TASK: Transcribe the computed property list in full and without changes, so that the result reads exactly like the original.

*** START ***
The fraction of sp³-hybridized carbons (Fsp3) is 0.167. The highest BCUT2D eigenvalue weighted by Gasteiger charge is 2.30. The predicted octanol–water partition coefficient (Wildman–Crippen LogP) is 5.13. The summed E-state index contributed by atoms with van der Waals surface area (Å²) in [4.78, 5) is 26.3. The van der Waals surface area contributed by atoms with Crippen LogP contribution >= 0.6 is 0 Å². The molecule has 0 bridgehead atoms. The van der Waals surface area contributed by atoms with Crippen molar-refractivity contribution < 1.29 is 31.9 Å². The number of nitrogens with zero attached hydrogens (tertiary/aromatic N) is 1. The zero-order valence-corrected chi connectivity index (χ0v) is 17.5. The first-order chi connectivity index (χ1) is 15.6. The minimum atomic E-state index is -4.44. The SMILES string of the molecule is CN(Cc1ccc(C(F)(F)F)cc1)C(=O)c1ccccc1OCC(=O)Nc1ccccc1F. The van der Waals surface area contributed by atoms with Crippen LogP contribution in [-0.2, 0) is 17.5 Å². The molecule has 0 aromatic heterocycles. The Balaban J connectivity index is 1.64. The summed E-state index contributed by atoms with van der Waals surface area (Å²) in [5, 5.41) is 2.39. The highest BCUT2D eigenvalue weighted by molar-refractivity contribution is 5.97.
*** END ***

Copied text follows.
The fraction of sp³-hybridized carbons (Fsp3) is 0.167. The highest BCUT2D eigenvalue weighted by Gasteiger charge is 2.30. The predicted octanol–water partition coefficient (Wildman–Crippen LogP) is 5.13. The summed E-state index contributed by atoms with van der Waals surface area (Å²) in [4.78, 5) is 26.3. The van der Waals surface area contributed by atoms with Crippen LogP contribution >= 0.6 is 0 Å². The molecule has 0 bridgehead atoms. The van der Waals surface area contributed by atoms with Crippen molar-refractivity contribution < 1.29 is 31.9 Å². The number of nitrogens with zero attached hydrogens (tertiary/aromatic N) is 1. The zero-order valence-corrected chi connectivity index (χ0v) is 17.5. The first-order chi connectivity index (χ1) is 15.6. The minimum atomic E-state index is -4.44. The SMILES string of the molecule is CN(Cc1ccc(C(F)(F)F)cc1)C(=O)c1ccccc1OCC(=O)Nc1ccccc1F. The van der Waals surface area contributed by atoms with Crippen LogP contribution in [-0.2, 0) is 17.5 Å². The molecule has 0 aromatic heterocycles. The Balaban J connectivity index is 1.64. The summed E-state index contributed by atoms with van der Waals surface area (Å²) in [5, 5.41) is 2.39. The highest BCUT2D eigenvalue weighted by molar-refractivity contribution is 5.97.